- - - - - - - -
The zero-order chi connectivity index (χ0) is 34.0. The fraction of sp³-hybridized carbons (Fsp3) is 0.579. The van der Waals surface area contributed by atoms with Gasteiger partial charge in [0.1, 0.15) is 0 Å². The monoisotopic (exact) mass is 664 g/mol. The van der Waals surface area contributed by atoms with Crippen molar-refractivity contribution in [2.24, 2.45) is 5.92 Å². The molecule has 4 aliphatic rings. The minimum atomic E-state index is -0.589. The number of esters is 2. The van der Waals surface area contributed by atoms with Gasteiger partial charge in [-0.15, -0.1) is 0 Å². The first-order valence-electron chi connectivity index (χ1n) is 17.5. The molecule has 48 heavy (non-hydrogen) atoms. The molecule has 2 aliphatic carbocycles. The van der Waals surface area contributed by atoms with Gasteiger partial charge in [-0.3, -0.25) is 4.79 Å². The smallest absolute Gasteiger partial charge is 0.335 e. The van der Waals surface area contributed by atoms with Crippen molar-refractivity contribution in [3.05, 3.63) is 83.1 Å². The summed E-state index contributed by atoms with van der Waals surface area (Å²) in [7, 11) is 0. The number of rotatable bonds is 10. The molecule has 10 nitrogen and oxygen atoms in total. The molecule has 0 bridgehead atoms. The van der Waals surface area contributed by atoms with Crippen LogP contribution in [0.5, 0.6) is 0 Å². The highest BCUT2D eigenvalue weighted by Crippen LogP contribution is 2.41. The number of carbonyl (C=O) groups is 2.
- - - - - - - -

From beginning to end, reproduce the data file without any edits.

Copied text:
The zero-order chi connectivity index (χ0) is 34.0. The fraction of sp³-hybridized carbons (Fsp3) is 0.579. The van der Waals surface area contributed by atoms with Gasteiger partial charge in [0.1, 0.15) is 0 Å². The monoisotopic (exact) mass is 664 g/mol. The van der Waals surface area contributed by atoms with Crippen molar-refractivity contribution in [2.24, 2.45) is 5.92 Å². The molecule has 4 aliphatic rings. The minimum atomic E-state index is -0.589. The number of esters is 2. The van der Waals surface area contributed by atoms with Gasteiger partial charge in [-0.15, -0.1) is 0 Å². The first-order valence-electron chi connectivity index (χ1n) is 17.5. The molecule has 48 heavy (non-hydrogen) atoms. The molecule has 2 aliphatic carbocycles. The van der Waals surface area contributed by atoms with Gasteiger partial charge in [-0.3, -0.25) is 4.79 Å². The smallest absolute Gasteiger partial charge is 0.335 e. The van der Waals surface area contributed by atoms with Crippen molar-refractivity contribution in [3.05, 3.63) is 83.1 Å². The summed E-state index contributed by atoms with van der Waals surface area (Å²) in [7, 11) is 0. The number of rotatable bonds is 10. The molecule has 10 nitrogen and oxygen atoms in total. The molecule has 0 bridgehead atoms. The van der Waals surface area contributed by atoms with Crippen LogP contribution in [0.5, 0.6) is 0 Å². The highest BCUT2D eigenvalue weighted by Crippen LogP contribution is 2.41. The number of carbonyl (C=O) groups is 2.